Thursday, February 12, 2015

Adapting Long Lenses on Sony E-Mount - Part V

Part IV is here.

Lens Hoods

Lens hoods are like a bike helmet.  I put it on when going out shooting (or riding). Hoods serve two very important purposes: 1) it protects the front element of the lens and most importantly for old lenses, 2) it reduces flare and improves contrast.  Shooting without hood is like running naked in public; you will (may) get unexpected exposures :)

Below are two shots taken without, and with a hood.  See for yourself:

With or without hood. Taken with a Ross Xpress 5 inch f4 at f4

If you have been using really old lenses, no doubt you will notice some of the lenses become a bit hazy, either due to the microscopic dusts settling inside, or the coating of the lens is starting to disintegrate. This hazy effect makes the lens even more susceptible to flare and stray lights, making pictures look like they were taken in the fog.  Even clean old lenses need proper hoods to bring out the best quality they can provide.

Most modern lenses have dedicated lens hoods that only fit a particular lens.  Older lenses had screw-in mount, making them more universal, and in the good old days, lenses usually accepted filter and hoods with a series-6, series-7, or series-8 standard size filters/hoods.  Most really old large/medium format lenses do not have dedicated hoods and even if they did, after decades of changing hands, they usually would be sold by themselves, naked without hoods.

So where do you get hoods for the old lenses?  Extension tubes, of course :)

I have more tubes than I need for my helicoids, and the rest are used as lens hood. The beauty of this, is that you can add/remove sections for the length that you need. For very long lenses, you may need a hood more than a foot long. But, there is one fatal flaw with extension tubes as lens hood: the lens would vignette badly if the hood is very long, because the diameter of the tube is not large enough.  Hoods should be as large in diameter as possible to avoid vignetting.  Extension tubes are better than nothing. It's usable and useful in most cases but not ideal. I am still searching for a good alternative, and am considering using large black PVC pipes. In the meantime, extension tubes are what I am using at the moment.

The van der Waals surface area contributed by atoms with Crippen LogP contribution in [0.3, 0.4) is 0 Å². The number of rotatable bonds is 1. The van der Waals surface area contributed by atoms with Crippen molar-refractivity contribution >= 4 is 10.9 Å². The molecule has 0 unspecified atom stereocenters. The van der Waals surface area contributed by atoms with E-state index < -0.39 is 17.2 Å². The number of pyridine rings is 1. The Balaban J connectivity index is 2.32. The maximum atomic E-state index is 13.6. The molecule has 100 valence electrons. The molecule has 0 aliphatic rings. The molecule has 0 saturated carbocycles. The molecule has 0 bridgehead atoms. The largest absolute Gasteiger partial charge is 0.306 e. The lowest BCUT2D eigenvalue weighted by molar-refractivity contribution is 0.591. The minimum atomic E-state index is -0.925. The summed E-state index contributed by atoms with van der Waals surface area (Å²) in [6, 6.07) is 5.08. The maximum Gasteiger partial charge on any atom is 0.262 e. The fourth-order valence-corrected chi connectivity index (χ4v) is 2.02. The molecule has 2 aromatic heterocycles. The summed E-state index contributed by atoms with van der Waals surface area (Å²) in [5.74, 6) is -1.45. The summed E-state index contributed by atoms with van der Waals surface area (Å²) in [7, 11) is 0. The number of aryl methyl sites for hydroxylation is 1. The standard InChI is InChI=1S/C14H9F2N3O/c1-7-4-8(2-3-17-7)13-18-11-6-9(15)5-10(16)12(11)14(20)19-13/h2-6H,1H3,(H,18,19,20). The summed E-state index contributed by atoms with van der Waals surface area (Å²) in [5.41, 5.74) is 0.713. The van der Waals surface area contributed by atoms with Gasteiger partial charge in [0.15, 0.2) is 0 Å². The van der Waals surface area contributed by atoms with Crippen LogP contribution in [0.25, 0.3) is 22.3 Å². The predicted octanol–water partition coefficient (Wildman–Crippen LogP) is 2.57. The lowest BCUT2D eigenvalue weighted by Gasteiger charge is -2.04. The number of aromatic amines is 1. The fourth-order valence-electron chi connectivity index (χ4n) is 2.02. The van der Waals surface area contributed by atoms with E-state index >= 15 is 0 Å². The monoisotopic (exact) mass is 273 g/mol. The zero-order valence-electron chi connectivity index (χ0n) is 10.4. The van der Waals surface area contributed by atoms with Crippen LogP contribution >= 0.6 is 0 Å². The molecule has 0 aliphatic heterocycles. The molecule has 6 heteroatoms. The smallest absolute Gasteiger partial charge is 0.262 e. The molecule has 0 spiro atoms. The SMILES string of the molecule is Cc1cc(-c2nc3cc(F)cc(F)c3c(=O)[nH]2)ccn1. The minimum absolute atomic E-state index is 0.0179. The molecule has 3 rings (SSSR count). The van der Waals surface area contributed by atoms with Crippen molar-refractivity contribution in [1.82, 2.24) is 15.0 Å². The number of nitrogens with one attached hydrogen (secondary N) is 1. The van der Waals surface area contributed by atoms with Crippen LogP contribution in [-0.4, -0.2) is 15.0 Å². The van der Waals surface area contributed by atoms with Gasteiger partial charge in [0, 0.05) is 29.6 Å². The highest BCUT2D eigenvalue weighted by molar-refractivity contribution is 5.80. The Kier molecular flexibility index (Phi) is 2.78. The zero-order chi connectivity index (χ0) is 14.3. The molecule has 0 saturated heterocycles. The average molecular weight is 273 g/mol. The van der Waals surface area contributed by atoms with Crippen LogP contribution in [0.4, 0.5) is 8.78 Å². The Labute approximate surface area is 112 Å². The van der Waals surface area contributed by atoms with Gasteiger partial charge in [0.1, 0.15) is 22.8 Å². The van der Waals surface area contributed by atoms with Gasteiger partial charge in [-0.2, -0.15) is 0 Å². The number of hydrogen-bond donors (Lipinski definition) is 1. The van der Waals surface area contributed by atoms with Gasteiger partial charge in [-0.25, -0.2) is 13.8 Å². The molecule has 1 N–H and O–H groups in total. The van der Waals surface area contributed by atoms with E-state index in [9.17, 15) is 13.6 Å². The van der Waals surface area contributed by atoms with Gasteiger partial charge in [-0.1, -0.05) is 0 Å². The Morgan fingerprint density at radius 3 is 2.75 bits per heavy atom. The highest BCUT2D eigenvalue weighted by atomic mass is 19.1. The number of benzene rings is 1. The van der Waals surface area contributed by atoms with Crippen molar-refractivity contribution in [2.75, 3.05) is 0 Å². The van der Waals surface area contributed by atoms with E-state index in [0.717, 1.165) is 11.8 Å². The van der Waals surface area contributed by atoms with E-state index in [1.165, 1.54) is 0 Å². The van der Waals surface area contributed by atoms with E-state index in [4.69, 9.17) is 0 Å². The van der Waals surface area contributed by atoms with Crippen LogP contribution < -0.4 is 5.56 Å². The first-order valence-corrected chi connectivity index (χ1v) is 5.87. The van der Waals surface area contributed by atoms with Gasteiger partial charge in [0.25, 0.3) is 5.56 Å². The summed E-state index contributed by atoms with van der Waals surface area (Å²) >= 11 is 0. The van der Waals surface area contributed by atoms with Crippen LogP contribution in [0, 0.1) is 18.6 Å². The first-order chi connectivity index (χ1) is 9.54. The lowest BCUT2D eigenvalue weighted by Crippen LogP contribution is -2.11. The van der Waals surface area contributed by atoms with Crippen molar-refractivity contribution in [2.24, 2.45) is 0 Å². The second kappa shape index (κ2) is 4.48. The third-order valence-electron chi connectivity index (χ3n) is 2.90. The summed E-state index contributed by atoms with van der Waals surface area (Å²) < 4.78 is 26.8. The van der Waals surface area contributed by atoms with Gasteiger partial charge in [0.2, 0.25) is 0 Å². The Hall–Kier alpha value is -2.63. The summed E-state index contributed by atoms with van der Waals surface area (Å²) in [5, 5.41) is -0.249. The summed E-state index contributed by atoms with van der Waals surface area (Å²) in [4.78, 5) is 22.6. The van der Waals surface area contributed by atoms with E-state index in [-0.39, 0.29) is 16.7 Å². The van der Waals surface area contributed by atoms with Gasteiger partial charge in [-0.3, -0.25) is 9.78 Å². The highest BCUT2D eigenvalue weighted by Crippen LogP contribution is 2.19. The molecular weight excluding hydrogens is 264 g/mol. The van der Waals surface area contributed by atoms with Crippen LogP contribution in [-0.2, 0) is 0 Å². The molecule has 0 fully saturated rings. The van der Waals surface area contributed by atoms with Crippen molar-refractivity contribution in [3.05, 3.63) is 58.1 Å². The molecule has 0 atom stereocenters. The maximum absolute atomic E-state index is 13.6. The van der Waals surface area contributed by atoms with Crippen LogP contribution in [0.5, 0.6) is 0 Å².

Getting hoods for the old lenses is easier than putting them on, because many of these lenses have very little space in the front to mount them. Almost exclusively, I use black electrical tapes to hold them in place. In fact, I bought a half dozen electrical tapes for this purpose. It's string enough and is easy to remove without leaving any residual.  Sometimes it can even be reused.

For smaller lenses, it's a lot more tricky to find the hood that would fit.  I found that parts from old broken lenses that hold the lens rear elements together are usually good as lens hoods. They are usually too short, but they can be taped together using electrical tape.  Below is an example that I used on the Aldis lens. It looks rather homely, but is very effective.

Ugly hood, but very effective 

To recap, a hood is a must for old lenses, especially those without any coating. The differences between a picture taken with hood and without hood is like night and day. So, put on a hood, which will make your pictures pop, or shoot the lens naked, and risk unwanted exposure.

Our next, and last installment of this mini-series, we are going to wrap up by mounting a lens with the parts we talked about.